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Born or bred to be an artist?

Born or bred to be an artist?

Recently I read a BBC article about how artists’ brains are actually structurally different, compared with non-artists’ brains. Participants’ brain scans (full research report here) revealed that artists had increased neural matter in areas relating to fine motor movements and visual imagery. But the authors reported that training and environmental upbringing also play crucial roles in their ability. As in many areas of science, the exact interplay of nature and nurture remains unclear, and this article focused more on the physical, biological aspect of the brain, not the nurture and upbringing aspect of their artistic capabilities. Nor did it mention where artists get their inspiration, their creative visions for their art, which is what we all really want to know, isn’t it?

As an artist, this article did made me think about my upbringing and how it may have shaped and strengthened those neural connections. My parents always encouraged my sisters and me to develop our creative outlets. We played outside, a lot, had music lessons (with varied success: I lasted longer with the violin and later guitar than my sister with her flute), and played sports. When I look at my two sisters and me, you can say we all spent time (or still do) in creative fields: one is a Chef with her own Bizou Creative Catering business, and my youngest sister used to be a hairdresser for over 10 years and has a passion for decorating her home. I have my own jewellery company and this pastel art passion.

As far as I know, we were all encouraged equally, but obviously we ended up in completely different industries, and even countries eventually. I believe everyone can create art if they want to, and develop the technical skills to most mediums, be it paint, draw, sculpt, write, photograph or film. It just takes time and dedication. Brad (my husband) is a talented photographer, but he had never drawn anything in his life, other than straws. Yet, when he gave it some time and took some classes, his painting skills are now quite impressive! So I believe that yes, maybe some of us got a head start (pun intended!) with extra grey matter connecting visual imagery with hand-eye coordination, but without putting in the practice, nobody is born an artist.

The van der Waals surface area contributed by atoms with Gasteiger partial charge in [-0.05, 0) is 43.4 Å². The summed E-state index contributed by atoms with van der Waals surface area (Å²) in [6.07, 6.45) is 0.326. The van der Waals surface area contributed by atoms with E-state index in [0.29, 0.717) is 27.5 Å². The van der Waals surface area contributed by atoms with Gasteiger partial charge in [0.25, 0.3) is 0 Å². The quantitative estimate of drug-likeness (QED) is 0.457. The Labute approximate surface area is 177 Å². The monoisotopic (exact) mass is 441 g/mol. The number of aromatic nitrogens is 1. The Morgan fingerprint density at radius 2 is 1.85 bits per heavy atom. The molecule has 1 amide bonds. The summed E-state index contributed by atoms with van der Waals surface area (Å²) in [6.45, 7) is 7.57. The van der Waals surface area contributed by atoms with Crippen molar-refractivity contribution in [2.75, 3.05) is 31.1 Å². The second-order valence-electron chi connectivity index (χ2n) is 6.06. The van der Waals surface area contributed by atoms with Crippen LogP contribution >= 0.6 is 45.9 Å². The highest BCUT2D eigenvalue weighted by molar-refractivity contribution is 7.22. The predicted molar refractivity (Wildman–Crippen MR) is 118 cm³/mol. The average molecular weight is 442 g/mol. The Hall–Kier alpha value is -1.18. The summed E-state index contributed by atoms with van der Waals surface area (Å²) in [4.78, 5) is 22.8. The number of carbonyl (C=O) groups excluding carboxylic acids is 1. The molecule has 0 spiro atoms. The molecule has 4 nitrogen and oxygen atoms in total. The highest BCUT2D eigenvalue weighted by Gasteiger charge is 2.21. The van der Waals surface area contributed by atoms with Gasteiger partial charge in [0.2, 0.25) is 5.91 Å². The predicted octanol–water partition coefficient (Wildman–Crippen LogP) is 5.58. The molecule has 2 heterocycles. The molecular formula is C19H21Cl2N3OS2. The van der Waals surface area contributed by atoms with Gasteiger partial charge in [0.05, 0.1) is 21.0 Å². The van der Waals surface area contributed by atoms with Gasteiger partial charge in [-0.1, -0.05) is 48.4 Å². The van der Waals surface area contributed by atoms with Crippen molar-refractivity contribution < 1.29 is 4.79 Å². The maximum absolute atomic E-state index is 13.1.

What is your creative outlet? And do you think creativity is ingrained in your biology or taught to you from a young age? I’d love to hear your thoughts.

Until then, I better get to painting a new pastel, I have some wonderful ideas percolating in my brain at the moment!

Cristel.

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This Post Has 1 Comment

  1. Marcia says:

    So true, we were always able to be creative as kids. Outside in nature, indoors in our own imaginitive worlds. Dance for me, painting, sewing for you, riding horses being free and bring kids to explore, be curious and have open hearts. We were lucky, not all kids have that. Sometimes as adults we need to get back to that, be free and open our hearts and just let go and be a kid again. Finger paint, get dirty, take risks and be fearless. You do that with your paintings by showing them to the world, my hat off to you, let’s all be fearless in our creativity whatever and however that comes to us! Love you lots!!!!

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